Services Included but not limited to:
There is an old saying that the only two certainties in life are “death and taxes”. Unfortunately, it is true that at some point, we will be called upon to assist with winding up the affairs of a deceased loved one, and one day, someone will need to do the same for us. Whether a formal probate administration through the local courts or a complex trust administration, the attorneys in Rossway Swan’s Trusts and Estates practice group understand the scope of the responsibilities involved and the emotional toll the process can take on everyone involved. We strive to simplify and expedite the process, and to shoulder as much of the burden for our clients as possible.
The attorneys in Rossway Swan’s Trusts and Estates practice group are also skilled at advising Trustees and beneficiaries with respect to continuing trust administrations. We are solutions-oriented and are not deterred by difficult or complex situations, such as administration of Special Needs Trusts or modification of irrevocable trusts.
In Florida, probate is necessary when someone who resided or owned property in Florida dies and leaves assets behind.
The Florida Probate Code contains detailed instructions for the probate process and, in almost all cases, requires that a licensed attorney administer the estate. You will want an experienced Florida probate administration attorney representing your and the estate’s interests.
Every estate has legal requirements for distributing the property of the estate. If a Trust is involved, the trustee or successor trustee must immediately take control of trust assets and carry out the terms of the trust document. This process is known as trust administration. Trust administration involves important legal duties and obligations to distribute the assets of the trust according to the terms of the document.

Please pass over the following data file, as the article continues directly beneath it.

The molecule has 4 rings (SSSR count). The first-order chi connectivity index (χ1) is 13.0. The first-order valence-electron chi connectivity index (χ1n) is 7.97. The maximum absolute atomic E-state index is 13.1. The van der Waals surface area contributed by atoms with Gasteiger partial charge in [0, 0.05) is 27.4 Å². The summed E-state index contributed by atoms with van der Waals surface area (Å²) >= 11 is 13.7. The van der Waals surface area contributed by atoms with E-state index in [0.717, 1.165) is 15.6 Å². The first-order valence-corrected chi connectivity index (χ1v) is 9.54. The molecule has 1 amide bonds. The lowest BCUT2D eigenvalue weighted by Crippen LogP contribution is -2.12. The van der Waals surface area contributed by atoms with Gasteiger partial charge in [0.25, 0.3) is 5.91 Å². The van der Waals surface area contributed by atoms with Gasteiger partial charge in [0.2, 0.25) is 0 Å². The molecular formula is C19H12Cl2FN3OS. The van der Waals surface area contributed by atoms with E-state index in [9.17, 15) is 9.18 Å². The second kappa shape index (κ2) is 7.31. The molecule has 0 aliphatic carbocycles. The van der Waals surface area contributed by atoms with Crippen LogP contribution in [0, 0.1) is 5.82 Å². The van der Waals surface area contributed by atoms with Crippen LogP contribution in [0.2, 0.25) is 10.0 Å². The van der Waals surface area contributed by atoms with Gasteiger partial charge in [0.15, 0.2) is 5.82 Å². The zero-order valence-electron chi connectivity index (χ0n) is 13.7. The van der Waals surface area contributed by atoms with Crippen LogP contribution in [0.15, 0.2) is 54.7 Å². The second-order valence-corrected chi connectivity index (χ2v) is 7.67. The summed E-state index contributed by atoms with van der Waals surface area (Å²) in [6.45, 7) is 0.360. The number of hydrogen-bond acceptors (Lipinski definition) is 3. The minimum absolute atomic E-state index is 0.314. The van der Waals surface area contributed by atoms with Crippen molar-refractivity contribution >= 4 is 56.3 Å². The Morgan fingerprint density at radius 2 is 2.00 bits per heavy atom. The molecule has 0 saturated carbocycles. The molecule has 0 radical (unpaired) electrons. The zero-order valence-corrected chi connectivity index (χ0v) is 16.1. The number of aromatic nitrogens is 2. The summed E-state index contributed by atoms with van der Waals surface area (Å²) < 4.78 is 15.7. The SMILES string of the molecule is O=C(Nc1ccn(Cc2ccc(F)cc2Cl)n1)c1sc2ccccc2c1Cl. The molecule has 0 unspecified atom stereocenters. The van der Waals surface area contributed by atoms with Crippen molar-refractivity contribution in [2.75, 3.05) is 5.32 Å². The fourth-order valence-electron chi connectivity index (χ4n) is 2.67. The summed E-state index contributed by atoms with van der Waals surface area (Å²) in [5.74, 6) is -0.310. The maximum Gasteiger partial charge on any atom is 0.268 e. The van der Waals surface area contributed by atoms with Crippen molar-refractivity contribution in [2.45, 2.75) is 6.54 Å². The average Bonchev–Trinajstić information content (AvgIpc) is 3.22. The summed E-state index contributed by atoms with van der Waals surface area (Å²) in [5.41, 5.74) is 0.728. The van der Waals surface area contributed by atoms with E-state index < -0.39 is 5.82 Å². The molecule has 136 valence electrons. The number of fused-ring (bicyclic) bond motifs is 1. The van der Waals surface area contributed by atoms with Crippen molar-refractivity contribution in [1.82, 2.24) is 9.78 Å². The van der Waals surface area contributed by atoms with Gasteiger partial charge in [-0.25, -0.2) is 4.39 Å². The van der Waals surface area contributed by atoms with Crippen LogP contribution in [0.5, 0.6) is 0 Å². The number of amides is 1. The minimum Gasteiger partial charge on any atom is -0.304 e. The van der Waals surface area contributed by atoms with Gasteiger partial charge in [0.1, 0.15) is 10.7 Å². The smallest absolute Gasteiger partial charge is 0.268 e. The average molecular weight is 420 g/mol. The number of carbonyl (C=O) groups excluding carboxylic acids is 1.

A beneficiary is a person who is named in a will or trust and who has a right or potential right to receive assets from the estate or trust. In Florida, beneficiaries have certain rights as the estate proceeds through probate or trust administration.
Often the beneficiaries of an estate or trust are not always known with certainty. If an individual believes they may have some interest in the estate or trust, they can file a claim to be recognized as a beneficiary or interested party.
A trustee may be challenged not only in their appointment as a trustee but in the performance of their duties as well. When this occurs, legal representation may be needed on behalf of the trustee.
A Trustee is legally required to follow the terms of the trust and the rules established by the Florida Trust Code. These rules must be followed, but a trustee does not have to do so alone. A trustee may retain professionals including accountants, bookkeepers, and attorneys to assist in performing the trustee’s duties.
Florida Statute permits a trustee to be removed from their position under certain circumstances. This may be either agreed to or contested. If it is contested, facts and evidence must be presented to the Court to support the removal.
Power of Attorney suspension and contestation
A Power of Attorney grants authority to an agent to act in the place of the principal. The “principal” is an individual who grants the authority to an “agent” under a Power of Attorney. A valid Power of Attorney is a valuable asset when used properly, but can be tremendously problematic if misused or obtained improperly. Florida law provides avenues to contest a Power of Attorney or suspend its authority under certain circumstances.